For those who were there, you know how awesome it was. For those who weren’t. you don’t know what you missed.
(This blog will eventually be updated with pictures of the day, so keep your eye on it.)
The morning was encouraging; we both dressed in our most Chinese nines, much to the awe and amazement of our respective relatives. The tea ceremony in both houses was an unusually happy event, but it was the night that brought the stars in everyone’s eyes.
People started streaming in as early as 6.45pm, an extremely uncharacteristic time for wedding guests to appear in a culturally confused Asia-based island where fashionably late means 2 hours later (Hock Peng, you got a mention! You’re famous on the Internet now!). Dressed in the same ma gua (complete with that big red ribbon rose hung on the chest area) and a $2 Sinatra-esque hat, I greeted the guests in one by one, then two by thre, then five by eight, then one too many. Our reception girls had a hard time keeping up, and our dads were no help either. I have personally never seen my dad such a nervous wreck (if you remembered, he should be quite the opposite, though with his health right now, it’s somewhat understandable).
And then came the grand entrance. I needed four of my best guys to keep everything safe as we turned the house upside down with me pulling my wife into the restaurant well into the entrance and right in front of our table of friends with a never-seen-the-streets-since-1830 rickshaw, beautifully wedding-fied by my wife’s second sister and her very-good-with-his-hands husband. Dancing to the tune of Shanghai Tan, we rounded the restaurant, through the bar, and finally landed up at the VIP table at the front of a restaurant, where we sat down to the first course of our feast to the music of the beautiful shanghai jazz band playing behind us.
Oh, perfection. Whoever said perfection was boring had no idea what the hell they were talking about. Eat those words, detractor; I hope they taste as good as the salted egg shrimp.
Our second march-in saw my wife in a beautiful light bronze evening gown which awed everyone so much they all had to step on it, and me with a tailcoat reminiscent of Sting’s beautiful Calvin Klein nuptial number sans jailbird inners, a white scarf and that same hat, keeping in tradition to the look of the decade. Marching in to the tune of Chachambo was more challenging than I thought, as I had to both guide my wife through the excited little patter of 100 pairs of high heel shoes whilst entertaining my brood of relatives with dance steps not conceived since the grand old days of William Hung. The 3 obligatory yam sengs were surprisingly lively, when my mum’s old neighbour whom we had not seen in years added to the spirit of the occasion by providing the longest toast possibly both sides of the family had ever heard.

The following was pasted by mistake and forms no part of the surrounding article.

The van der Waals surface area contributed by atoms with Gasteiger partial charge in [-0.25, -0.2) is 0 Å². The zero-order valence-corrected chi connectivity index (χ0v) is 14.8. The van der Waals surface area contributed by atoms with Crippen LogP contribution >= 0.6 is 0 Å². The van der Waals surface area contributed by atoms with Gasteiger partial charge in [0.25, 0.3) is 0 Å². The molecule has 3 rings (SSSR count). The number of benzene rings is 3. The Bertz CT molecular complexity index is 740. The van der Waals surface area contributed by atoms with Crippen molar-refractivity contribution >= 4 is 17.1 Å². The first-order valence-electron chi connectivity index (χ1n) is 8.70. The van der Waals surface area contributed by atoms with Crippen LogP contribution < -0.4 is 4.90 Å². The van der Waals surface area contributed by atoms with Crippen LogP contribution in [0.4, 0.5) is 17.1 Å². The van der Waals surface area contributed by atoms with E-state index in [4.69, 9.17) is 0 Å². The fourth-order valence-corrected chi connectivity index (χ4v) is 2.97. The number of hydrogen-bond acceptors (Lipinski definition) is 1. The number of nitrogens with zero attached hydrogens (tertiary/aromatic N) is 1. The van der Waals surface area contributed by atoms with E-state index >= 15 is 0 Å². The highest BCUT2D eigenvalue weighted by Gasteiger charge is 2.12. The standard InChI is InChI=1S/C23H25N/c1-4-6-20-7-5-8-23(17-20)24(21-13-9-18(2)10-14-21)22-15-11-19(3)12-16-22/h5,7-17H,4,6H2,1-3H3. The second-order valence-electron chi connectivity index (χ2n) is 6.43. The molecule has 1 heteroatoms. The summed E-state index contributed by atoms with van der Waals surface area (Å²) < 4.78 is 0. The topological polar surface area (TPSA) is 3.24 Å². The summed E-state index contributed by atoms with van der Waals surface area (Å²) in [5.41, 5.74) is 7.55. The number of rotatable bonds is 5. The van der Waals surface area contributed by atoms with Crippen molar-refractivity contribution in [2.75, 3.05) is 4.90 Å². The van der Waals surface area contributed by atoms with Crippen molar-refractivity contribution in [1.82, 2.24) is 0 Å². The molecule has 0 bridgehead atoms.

The end was no less endearing, when bride and groom stood with our respective parents in the entrance bidding farewell to all our relatives, friends, uh-I-don’t-know-you-but-I’m-going-to-pretend-I-dos and other whozats (Thank you for coming! … whozat? Oh thank you! …whozat?). If I had any doubts that the night was going in an awkward direction, they were all erased with all the pats in the back and the “you win, nobody can beat that rickshaw” my wife and I received.
I ended the night with a wine glass filled with red wine mixed with remains of the last five courses and a raw egg, courtesy of the best friends a couple can ever have. And for the first time since we started wondering what vehicle we should use for our first march-in more than a year ago, a great big weight was lifted from my shoulders, and not a little relief washed over my wife’s very tired self (she braved a cough, running nose and possible fever found to be inconclusive due to a broken thermometer to make the night happen for the both of us).
If you’re wondering about where I lost my childhood in this, look out for Part 2, coming to a 1930’s themed Shanghai restaurant near you.